Review Summary: you need to stay up out them streets if you can't take the heat
As with many pop artists, Lil Yachty is greatly concerned with maintaining his image--which is as fleshed-out as his music. Lil Yachty's reaction to the fury of Joe Budden, who interviewed him for Complex, perfectly encapsulates this. As a response to Yachty's disregard for Notorious B.I.G. and Tupac (both of whom were killed before Yachty was born), Budden's tirade rebuked Yachty for ignoring the "roots" of the genre. Yachty flashed his signature goofy smile and told him to chill, with a little laugh. While it's true that Yachty and many of his contemporaries don't care about the artists typically heralded as rap royalty, they don't have to. Although hip-hop "conservatives" like Budden may wince at the success of the red-haired teenager and others, he has carved a niche in the pop/trap scene, and nowhere is his positivity and songwriting as infectious as on his debut mixtape.
While Lil Yachty's trademark sound is nothing wholly original--he owes, as he has stated himself, elements of his sound to artists like Soulja Boy and Lil B--his bubbly, optimistic persona sets him apart from other artists in the trap music scene today. Accompanying him are upbeat melodies, glossy synths, and often childlike melodies. The self-proclaimed "King of the Teens" eschews many of hip-hop's most ubiquitous traditions, and not only because of his indifference towards critics' favorite rappers. By doing so, Lil Yachty successfully appeals to a younger fanbase who are not as interested in seeking out the music of yesteryear. For the same reason, however, critics like Joe Budden see Yachty as the downfall of the genre. The idea that Yachty for some reason has to idolize hip-hop's forefathers is a vacuous one, and an example of the age-old adage that older generations will reject the cultural and artistic expressions of the younger ones.
It's easy to see why Lil Yachty has been catapulted into fame by Lil Boat
: throughout its runtime, his charming character serves as an excellent vehicle for his exuberant Autotune-drenched songs. Yachty is best at his most playful, since that is what differentiates him most from artists like Lil Uzi Vert and Kodak Black. The intro to the album, starting with a "Finding Nemo" sample, exhibits his two personalities, Lil Yachty and Lil Boat. While it's maybe not the most thought-provoking duality, it does allow him to show off his rapping on the first half, and his heavily embellished vocals in the second half. The intro serves as an apt introduction to Lil Yachty--it is childish, somewhat ridiculous, and almost laughable at times--but if the listener decides to accept all of this as part of Yachty's allure, it's fun as hell.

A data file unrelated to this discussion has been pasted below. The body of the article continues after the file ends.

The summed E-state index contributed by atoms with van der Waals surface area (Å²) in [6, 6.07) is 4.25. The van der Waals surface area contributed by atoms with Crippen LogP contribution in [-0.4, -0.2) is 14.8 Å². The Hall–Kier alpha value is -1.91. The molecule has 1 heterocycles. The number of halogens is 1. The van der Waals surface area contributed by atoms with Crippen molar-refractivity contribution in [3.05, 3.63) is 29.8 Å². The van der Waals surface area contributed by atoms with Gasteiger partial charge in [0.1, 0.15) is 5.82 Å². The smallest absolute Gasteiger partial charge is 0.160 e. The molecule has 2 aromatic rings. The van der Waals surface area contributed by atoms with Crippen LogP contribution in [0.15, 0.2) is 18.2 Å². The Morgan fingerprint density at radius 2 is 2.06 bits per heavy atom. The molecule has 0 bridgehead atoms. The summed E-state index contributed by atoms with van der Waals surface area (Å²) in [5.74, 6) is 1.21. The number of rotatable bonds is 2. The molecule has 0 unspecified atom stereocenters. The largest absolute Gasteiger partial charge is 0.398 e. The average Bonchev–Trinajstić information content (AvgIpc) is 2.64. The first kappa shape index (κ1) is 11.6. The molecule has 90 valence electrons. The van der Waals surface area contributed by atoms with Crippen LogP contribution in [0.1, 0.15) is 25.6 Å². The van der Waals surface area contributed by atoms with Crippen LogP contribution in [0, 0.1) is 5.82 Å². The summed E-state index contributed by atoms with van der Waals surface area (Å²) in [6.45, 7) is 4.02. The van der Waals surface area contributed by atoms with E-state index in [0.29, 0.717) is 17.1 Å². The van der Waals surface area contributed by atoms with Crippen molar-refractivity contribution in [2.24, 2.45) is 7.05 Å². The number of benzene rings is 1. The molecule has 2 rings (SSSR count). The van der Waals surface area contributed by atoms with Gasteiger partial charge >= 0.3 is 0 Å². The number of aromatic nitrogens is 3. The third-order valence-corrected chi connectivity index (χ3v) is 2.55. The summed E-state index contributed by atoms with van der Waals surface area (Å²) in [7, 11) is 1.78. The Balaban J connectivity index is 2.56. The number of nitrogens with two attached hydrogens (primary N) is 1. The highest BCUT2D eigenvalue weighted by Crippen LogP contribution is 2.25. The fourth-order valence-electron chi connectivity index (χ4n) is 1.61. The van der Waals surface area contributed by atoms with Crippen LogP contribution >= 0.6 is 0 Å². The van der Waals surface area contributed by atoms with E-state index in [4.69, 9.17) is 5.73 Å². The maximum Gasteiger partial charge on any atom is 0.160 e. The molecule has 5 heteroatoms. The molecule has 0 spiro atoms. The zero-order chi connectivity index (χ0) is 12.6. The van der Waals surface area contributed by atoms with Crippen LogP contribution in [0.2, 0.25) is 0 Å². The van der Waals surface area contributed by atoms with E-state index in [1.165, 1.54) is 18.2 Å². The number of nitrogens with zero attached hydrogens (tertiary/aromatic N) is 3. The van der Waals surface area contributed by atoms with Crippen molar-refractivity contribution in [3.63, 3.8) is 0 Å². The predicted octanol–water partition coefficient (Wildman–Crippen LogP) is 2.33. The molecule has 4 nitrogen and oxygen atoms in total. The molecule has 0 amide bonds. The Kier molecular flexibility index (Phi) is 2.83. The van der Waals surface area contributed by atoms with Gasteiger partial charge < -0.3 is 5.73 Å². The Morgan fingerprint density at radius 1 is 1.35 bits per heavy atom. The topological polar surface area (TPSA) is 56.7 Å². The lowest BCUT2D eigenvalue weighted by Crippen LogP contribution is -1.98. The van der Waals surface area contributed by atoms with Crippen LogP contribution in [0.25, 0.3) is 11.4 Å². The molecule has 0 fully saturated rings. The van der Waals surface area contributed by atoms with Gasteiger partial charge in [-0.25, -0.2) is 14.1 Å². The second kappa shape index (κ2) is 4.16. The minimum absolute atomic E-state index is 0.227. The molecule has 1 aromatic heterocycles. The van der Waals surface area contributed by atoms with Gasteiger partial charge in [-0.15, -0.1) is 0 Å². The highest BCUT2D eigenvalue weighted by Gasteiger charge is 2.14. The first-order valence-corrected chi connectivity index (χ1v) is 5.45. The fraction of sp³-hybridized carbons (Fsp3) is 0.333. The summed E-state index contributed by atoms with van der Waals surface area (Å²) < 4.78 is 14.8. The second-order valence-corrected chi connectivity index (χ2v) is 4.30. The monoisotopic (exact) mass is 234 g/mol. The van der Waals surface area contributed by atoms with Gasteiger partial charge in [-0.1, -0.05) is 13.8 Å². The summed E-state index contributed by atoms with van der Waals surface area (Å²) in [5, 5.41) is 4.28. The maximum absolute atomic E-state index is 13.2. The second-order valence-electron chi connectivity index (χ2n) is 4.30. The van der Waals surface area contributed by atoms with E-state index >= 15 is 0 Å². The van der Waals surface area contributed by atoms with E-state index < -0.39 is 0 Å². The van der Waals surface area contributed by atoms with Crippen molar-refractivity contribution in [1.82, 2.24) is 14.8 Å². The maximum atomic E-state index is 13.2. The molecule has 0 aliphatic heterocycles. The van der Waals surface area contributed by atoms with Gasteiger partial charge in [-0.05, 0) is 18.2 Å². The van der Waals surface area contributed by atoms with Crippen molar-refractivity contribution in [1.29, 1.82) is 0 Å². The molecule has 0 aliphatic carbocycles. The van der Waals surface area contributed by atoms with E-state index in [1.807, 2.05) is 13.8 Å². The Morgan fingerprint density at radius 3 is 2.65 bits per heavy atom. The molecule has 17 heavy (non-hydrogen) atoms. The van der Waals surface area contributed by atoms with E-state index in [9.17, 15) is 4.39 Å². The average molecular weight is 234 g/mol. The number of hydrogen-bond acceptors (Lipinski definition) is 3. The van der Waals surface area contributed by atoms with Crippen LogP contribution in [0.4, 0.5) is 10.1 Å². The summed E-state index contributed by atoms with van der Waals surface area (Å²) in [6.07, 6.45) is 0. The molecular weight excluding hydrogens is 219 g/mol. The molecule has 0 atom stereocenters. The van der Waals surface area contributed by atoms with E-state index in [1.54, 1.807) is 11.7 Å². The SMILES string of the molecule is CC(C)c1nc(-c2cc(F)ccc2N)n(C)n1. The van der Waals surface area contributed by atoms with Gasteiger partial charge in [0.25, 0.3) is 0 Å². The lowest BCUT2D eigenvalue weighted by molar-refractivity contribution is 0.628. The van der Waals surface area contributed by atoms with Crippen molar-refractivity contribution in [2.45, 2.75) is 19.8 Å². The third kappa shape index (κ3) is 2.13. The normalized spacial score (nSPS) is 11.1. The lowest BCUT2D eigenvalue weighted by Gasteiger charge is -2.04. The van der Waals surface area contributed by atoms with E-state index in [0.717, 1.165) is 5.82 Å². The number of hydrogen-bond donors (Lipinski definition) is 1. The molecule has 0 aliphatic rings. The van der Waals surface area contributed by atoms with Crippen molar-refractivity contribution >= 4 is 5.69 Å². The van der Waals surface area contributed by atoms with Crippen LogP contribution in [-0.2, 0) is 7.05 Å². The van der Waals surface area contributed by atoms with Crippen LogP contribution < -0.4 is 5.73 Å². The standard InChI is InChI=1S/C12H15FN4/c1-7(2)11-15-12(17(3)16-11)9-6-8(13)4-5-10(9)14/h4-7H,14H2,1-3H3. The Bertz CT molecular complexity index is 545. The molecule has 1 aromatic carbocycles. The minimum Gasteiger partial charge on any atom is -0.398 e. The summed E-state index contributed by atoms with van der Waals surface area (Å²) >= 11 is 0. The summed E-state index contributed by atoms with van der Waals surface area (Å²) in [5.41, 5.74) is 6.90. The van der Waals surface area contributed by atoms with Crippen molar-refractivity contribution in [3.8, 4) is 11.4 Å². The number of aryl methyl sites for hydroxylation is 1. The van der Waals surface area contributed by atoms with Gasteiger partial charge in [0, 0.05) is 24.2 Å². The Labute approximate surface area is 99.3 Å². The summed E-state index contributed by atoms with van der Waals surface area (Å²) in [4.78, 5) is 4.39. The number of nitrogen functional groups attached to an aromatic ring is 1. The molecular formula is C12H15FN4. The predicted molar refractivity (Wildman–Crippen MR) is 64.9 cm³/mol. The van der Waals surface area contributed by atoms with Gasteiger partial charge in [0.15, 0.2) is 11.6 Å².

And fun is what Lil Yachty thrives on. "Minnesota," perhaps the best individual cut on the mixtape, is even more absurd than the opening track, with its incredibly simple piano melody backed by throbbing bass, and a fucki
hook to boot. The features are almost overkill since Yachty is the best-equipped artist for the beat, but the contrast between the "posse cut" aspect and the preposterous instrumental makes it all the more entertaining. It shows Lil Yachty doing what Lil Yachty does best--enjoying himself, singing in a dopey voice, laying down bars about eating pork and rinds with a bitch from New York Times. Of course, traditionally "good" lyricism is nowhere to be found on the mixtape, but most of the time his voice is simply used as another instrument to add another melody and another dimension. The criterion of lyricism is relatively obsolete in mainstream pop and trap music criticism since artists like Lil Yachty rarely exert themselves lyrically. This is yet another example of hip-hop straying from its progenitors, who valued lyricism greatly as a key component to their music. Much to the ire of hip-hop conservatives, lyricism is no longer valued like this to mainstream music listeners, and Lil Yachty's popularity shows this.
While "Minnesota" shows Yachty at his weirdest, there are a number of more low-key tracks, which often don't suit him as well. "I'm Sorry," for example, is Yachty's take at an introspective, emotional song, but it doesn't feel right. The sorrowful lyrics is a poor fit for Yachty's personality, not to mention the lazy vocal melody. The best "love song" is his hit song "One Night." It's cheesy as hell, but excellent for the same reasons as Minnesota--just a little toned down and more commercially viable. Lil Yachty's producer and close friend TheGoodPerry does an excellent job on the beat, exactly the sort of instrumental Yachty can use best--fun, a little wacky, but ultimately very memorable.
With his Sprite commercial with LeBron James, his collaboration with Carly Rae Jepsen for Target, and a new debut album featuring a hit single with Migos, it seems that Lil Yachty is here to stay. His musical style, dictated by his persona, is somewhat limiting and can only carry him so far. However, Lil Yachty will ride specific sound for as far as it will take him, and he should. Lil Yachty's brand is fascinating, and the way in which it manifests itself in his music is often very charming. There are, of course, a few hiccoughs--songs like "Good Day" and "We Did It" are a little overbearing--but Lil Boat
is a joyous statement from a very young artist. He'll keep on being Lil Yachty, no matter what you think of him.